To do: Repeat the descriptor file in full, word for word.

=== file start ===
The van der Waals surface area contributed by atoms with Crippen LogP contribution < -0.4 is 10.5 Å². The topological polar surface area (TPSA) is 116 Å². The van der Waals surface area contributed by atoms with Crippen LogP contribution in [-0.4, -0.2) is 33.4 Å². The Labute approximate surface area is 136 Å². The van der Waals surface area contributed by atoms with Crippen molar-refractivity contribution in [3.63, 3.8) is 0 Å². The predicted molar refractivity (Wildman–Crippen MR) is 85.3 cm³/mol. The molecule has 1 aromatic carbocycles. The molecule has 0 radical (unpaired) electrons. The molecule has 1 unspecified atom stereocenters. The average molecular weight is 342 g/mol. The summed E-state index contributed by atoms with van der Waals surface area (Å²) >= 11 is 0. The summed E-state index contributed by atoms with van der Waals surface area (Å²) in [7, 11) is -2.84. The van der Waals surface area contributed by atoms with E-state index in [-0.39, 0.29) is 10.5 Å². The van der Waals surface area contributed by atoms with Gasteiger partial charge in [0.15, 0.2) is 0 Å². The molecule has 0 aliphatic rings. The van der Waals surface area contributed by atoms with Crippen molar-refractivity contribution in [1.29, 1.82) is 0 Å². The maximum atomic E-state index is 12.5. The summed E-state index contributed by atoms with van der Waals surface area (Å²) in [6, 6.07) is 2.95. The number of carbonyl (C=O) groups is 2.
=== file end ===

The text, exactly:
The van der Waals surface area contributed by atoms with Crippen LogP contribution < -0.4 is 10.5 Å². The topological polar surface area (TPSA) is 116 Å². The van der Waals surface area contributed by atoms with Crippen LogP contribution in [-0.4, -0.2) is 33.4 Å². The Labute approximate surface area is 136 Å². The van der Waals surface area contributed by atoms with Crippen molar-refractivity contribution in [3.63, 3.8) is 0 Å². The predicted molar refractivity (Wildman–Crippen MR) is 85.3 cm³/mol. The molecule has 1 aromatic carbocycles. The molecule has 0 radical (unpaired) electrons. The molecule has 1 unspecified atom stereocenters. The average molecular weight is 342 g/mol. The summed E-state index contributed by atoms with van der Waals surface area (Å²) >= 11 is 0. The summed E-state index contributed by atoms with van der Waals surface area (Å²) in [7, 11) is -2.84. The van der Waals surface area contributed by atoms with E-state index in [-0.39, 0.29) is 10.5 Å². The van der Waals surface area contributed by atoms with Gasteiger partial charge in [0.15, 0.2) is 0 Å². The molecule has 0 aliphatic rings. The van der Waals surface area contributed by atoms with Crippen molar-refractivity contribution in [1.29, 1.82) is 0 Å². The maximum atomic E-state index is 12.5. The summed E-state index contributed by atoms with van der Waals surface area (Å²) in [6, 6.07) is 2.95. The number of carbonyl (C=O) groups is 2.